We toured several wineries and asked them what they thought about the first few months of this year, the harvest, the trends and what we’ll all be drinking in 2016.
Cabernet Sauvignon in power. Cabernet awakens fanaticism and frustration among winemakers. It’s simple: it can be the most complex and the most elegant of wines, but to get it right takes skill and an eye for detail. The consultant winemaker Paul Hobbs said more than a decade ago that Argentina would be producing the best Cabernet Sauvignon on the planet. Will 2016 be the year for Cabernet?
Grenache and warm weather strains. Winemakers in Argentina always associate cold climates with premium wines: Cabernet Sauvignon, Chardonnay or Pinot Noir.
Some winemakers, however, are now choosing varieties from warmer climates which should adapt easily to most of the local terroir. Among them, Grenache. Popular in the vineyards of the Rhone and in many regions of Spain, it is characterised by medium-bodied to intense wines which are always easy to drink. In addition to this, it is ideal as a component for blends and offers good ageing potential.
GI’s – A wine’s origin can give it a lot of value. In a country like Argentina, where variety rules the roost, to talk about regions and small areas is a major step forward. In that sense, geographical indications (or GIs) add value and wineries are beginning to split the large units into smaller units.
The revival of the East – Just as southwestern Mendoza has been a magnet for investment over the last decade, many are now betting on the revival of the vineyards in the East of Mendoza. At one time, it was the main source of wine in the country, designed for the everyday consumer. But it is now being presented as an option for better quality wines. With land prices rising, wineries are seeking volume and flavour to ensure reasonable prices.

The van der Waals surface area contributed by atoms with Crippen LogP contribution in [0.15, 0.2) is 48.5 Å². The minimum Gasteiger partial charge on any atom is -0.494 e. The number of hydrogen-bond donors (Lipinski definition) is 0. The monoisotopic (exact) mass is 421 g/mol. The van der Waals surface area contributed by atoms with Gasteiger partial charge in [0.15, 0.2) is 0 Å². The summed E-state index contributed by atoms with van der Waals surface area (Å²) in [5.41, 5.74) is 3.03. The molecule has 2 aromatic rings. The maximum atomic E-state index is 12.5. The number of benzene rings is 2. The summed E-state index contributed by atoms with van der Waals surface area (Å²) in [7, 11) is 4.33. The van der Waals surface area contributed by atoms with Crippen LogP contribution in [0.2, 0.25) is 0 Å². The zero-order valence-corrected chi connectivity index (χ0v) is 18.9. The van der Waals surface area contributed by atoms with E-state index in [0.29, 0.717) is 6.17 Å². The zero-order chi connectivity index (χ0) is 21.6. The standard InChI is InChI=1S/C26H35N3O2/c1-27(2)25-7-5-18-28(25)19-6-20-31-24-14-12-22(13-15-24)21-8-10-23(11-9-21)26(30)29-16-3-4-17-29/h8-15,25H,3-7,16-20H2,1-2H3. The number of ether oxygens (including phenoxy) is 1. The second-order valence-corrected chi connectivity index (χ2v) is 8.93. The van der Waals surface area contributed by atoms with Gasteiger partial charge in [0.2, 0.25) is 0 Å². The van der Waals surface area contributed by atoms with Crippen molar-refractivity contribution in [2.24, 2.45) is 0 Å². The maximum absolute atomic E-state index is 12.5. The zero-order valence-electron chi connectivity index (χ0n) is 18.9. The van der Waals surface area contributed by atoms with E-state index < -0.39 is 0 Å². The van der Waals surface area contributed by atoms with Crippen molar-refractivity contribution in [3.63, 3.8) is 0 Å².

More wineries open to tourism – Wine tourism is one of the most dynamic activities in a winery. According to estimates by Bodegas de Argentina, in 2015 more than 1.5 million people visited wineries in Argentina. A figure three times that of 2005 and which encourages further investment in visitor centres.
With a macro-economy in line with the global market, as promised by the incoming government, inbound tourism should take a quantum leap in 2016.
Wineries on the web – As the digital universe bombards our lives, the Argentine wine industry is strengthened by it. According to experts, regional wineries are among the most active on major social networks, with original campaigns that entice users around the globe. A strategy of awareness that has a profound impact on consumers who not only want to know more about Argentine wines, but are also tempted to come and discover wineries and vineyards.
Written by Alejandro Iglesias, for Wines of Argentina.